A decalogue for emigrating architects
Today I am putting forward a list of maxims to any architect that wishes to leave the country to work abroad. It’s a series of pieces of advice that are, to varying extents, shared with other counterparts who have also emigrated, We try to remember day by day so that we don’t steer too far off course.
- Don’t take a leap into thin air
It’s important to do your homework. Contact as many studios and firms as you can. Network with a lot of people so that if you don’t hit the scene with an employment contract, at least you will have a lot of interviews. Sometimes, the best place to emigrate to is not the most prestigious one, but rather where they know you the most.
- Charge with the artillery… the bureaucratic artillery, that is.
At any unexpected moment you may need to sign a piece of paper and be lacking the necessary certificate or degree papers. Stay a step ahead and take all accrediting documents you may need with you. Even if you already have an employment contract, who knows when an opportunity as a self-employed professional may arise?
- Learn your way through the labyrinth. Have some good walks around the city.
The place where you will be practicing your profession is a determining factor. Learning your way around on foot means knowing the codes of conduct in that corner of the world. And they are usually different from the ones we know from home. Take strolls around the city, eat out, talk to people. That’s our best weapon to adapt naturally to our new environment..
- Learn the building language, especially Spanish.
Architecture and building have their own specialised jargon in every language. Learning it is vital, Although this may be complicated when we’re talking about the “same” language. It may be simpler to speak of steel trusses or dry walls than to hear people speak of “walls” when they are not bearing walls, and to talk of “pillars” instead of “columns”, or discovering that they is no clear and specific term to describe what we call a “tabique palomero” in Spain.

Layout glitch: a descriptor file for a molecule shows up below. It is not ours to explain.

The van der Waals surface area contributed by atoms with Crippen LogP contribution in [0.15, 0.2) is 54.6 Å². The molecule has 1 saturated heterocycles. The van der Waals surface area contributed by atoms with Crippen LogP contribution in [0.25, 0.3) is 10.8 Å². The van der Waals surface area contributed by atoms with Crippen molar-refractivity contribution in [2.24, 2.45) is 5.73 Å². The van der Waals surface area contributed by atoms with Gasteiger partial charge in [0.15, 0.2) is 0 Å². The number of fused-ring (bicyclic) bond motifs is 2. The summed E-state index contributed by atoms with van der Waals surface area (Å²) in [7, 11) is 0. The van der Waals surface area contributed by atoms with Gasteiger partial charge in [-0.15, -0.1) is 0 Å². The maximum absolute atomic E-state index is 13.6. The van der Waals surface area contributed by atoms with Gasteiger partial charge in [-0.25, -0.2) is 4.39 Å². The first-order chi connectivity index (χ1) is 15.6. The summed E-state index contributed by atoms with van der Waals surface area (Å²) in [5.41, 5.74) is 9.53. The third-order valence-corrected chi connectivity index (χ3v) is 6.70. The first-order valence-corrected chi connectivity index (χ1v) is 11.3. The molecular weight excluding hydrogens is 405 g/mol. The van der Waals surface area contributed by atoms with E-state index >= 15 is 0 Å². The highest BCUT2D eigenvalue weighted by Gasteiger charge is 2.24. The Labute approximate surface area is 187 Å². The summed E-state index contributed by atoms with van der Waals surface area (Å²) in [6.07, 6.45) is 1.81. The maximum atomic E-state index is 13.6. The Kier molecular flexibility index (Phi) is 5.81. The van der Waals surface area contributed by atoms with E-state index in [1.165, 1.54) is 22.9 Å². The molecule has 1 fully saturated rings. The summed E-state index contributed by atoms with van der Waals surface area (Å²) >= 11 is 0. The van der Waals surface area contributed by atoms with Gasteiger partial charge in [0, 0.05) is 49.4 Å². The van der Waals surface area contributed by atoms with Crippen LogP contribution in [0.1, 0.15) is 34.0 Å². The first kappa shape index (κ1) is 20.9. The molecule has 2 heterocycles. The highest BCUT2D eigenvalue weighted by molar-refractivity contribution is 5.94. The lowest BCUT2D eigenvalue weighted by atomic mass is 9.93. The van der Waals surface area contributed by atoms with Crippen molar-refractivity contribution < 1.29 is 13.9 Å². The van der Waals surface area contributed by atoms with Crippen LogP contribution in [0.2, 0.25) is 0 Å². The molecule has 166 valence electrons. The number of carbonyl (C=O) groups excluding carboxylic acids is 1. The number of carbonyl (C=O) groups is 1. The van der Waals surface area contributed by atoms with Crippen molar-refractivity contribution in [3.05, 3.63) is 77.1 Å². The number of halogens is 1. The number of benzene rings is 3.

- Contact academic circles
One of the pillars of architecture, academia will largely define the professional model in the country, i.e. the training an architect needs, best practice and so forth. Knowing this may help you to position yourself on the market. How are Spanish architects similar to and different from those in the country you are travelling to? How are you placed with regard to them? So then, how much should you charge?
- Know your media and critiques
Analogously to academia, the media may show the way forward. Taking a position vis-à-vis the media and complementing them is helpful in establishing long-lasting bonds. You could become an enticing tool for them to become more international in architectural publishing ventures and as a critic.
- Join the trade
The trade/association model may be different in your country of destination. Normally, it’s a good idea to be aware of this and know about their influence and limitations. For instance, there are places where joining the architects’ association is a requirement for teaching.
- Learn the practices of the industry
Just like learning the language, learning about professional practices is important because they may vary greatly. The design documents, building measurements and payment systems may be very different. Likewise, architects’ roles in building companies may also vary greatly. That is when we realise how important the Spanish figure of the Arquitecto Técnico is in the building industry. We miss them, we send them emails, and we finally end up finding a way to cajole them into coming with us.
- Seek partnership
Seek alliances beyond your closest professional circle. Get on the same wavelength and make friends with the people you can undertake projects with. The most unexpected local contact may save you from turning back home empty-handed.
- Have a clear objective. Emigrate optimistically.
This was a foretold number one for this Decalogue because it was the conclusion of the last post, Why does a young architect emigrate?. There we explained it was “because of a dream”. And today I’ll repeat the same thing: BECAUSE OF A DREAM. Aspirations to live and work abroad need ammunition. They require ample preparation, and if they is not based on a solid calling, they will suck up tremendous amounts of effort and we will never meet our expectations. This doesn’t mean that emigration is for life. Each individual and each project has its own timeframe.
In my view, what’s important is for us to consider and prepare for them intelligently and enjoy them as much as we can.